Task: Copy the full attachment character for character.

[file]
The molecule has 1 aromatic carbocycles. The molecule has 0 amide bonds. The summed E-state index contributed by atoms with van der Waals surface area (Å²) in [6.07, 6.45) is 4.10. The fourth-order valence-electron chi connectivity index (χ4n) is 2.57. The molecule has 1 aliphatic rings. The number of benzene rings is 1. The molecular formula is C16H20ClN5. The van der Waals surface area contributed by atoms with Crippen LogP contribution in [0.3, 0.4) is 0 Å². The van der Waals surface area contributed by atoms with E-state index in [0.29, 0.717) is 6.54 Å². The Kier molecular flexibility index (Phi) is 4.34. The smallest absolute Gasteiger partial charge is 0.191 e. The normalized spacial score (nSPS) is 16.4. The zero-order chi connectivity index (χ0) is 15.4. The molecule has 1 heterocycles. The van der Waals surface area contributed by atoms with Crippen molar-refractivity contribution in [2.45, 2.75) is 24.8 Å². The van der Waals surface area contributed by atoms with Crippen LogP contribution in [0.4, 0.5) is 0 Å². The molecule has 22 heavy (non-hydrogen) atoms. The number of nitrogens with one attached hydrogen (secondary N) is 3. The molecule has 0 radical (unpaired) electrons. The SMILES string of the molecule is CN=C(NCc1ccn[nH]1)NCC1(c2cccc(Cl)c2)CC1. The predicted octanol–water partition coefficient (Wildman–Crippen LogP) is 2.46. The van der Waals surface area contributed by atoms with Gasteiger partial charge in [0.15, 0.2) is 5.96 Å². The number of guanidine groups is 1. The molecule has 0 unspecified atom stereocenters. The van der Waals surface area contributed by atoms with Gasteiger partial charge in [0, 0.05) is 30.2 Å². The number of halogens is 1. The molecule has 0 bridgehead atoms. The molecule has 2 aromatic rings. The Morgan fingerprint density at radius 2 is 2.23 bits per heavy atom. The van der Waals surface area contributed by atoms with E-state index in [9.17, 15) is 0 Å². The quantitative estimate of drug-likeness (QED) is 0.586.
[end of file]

The molecule has 1 aromatic carbocycles. The molecule has 0 amide bonds. The summed E-state index contributed by atoms with van der Waals surface area (Å²) in [6.07, 6.45) is 4.10. The fourth-order valence-electron chi connectivity index (χ4n) is 2.57. The molecule has 1 aliphatic rings. The number of benzene rings is 1. The molecular formula is C16H20ClN5. The van der Waals surface area contributed by atoms with Crippen LogP contribution in [0.3, 0.4) is 0 Å². The van der Waals surface area contributed by atoms with E-state index in [0.29, 0.717) is 6.54 Å². The Kier molecular flexibility index (Phi) is 4.34. The smallest absolute Gasteiger partial charge is 0.191 e. The normalized spacial score (nSPS) is 16.4. The zero-order chi connectivity index (χ0) is 15.4. The molecule has 1 heterocycles. The van der Waals surface area contributed by atoms with Crippen molar-refractivity contribution in [2.45, 2.75) is 24.8 Å². The van der Waals surface area contributed by atoms with Crippen LogP contribution in [0.4, 0.5) is 0 Å². The molecule has 22 heavy (non-hydrogen) atoms. The number of nitrogens with one attached hydrogen (secondary N) is 3. The molecule has 0 radical (unpaired) electrons. The SMILES string of the molecule is CN=C(NCc1ccn[nH]1)NCC1(c2cccc(Cl)c2)CC1. The predicted octanol–water partition coefficient (Wildman–Crippen LogP) is 2.46. The van der Waals surface area contributed by atoms with Gasteiger partial charge in [0.15, 0.2) is 5.96 Å². The number of guanidine groups is 1. The molecule has 0 unspecified atom stereocenters. The van der Waals surface area contributed by atoms with Gasteiger partial charge in [0, 0.05) is 30.2 Å². The number of halogens is 1. The molecule has 0 bridgehead atoms. The molecule has 2 aromatic rings. The Morgan fingerprint density at radius 2 is 2.23 bits per heavy atom. The van der Waals surface area contributed by atoms with E-state index in [9.17, 15) is 0 Å². The quantitative estimate of drug-likeness (QED) is 0.586.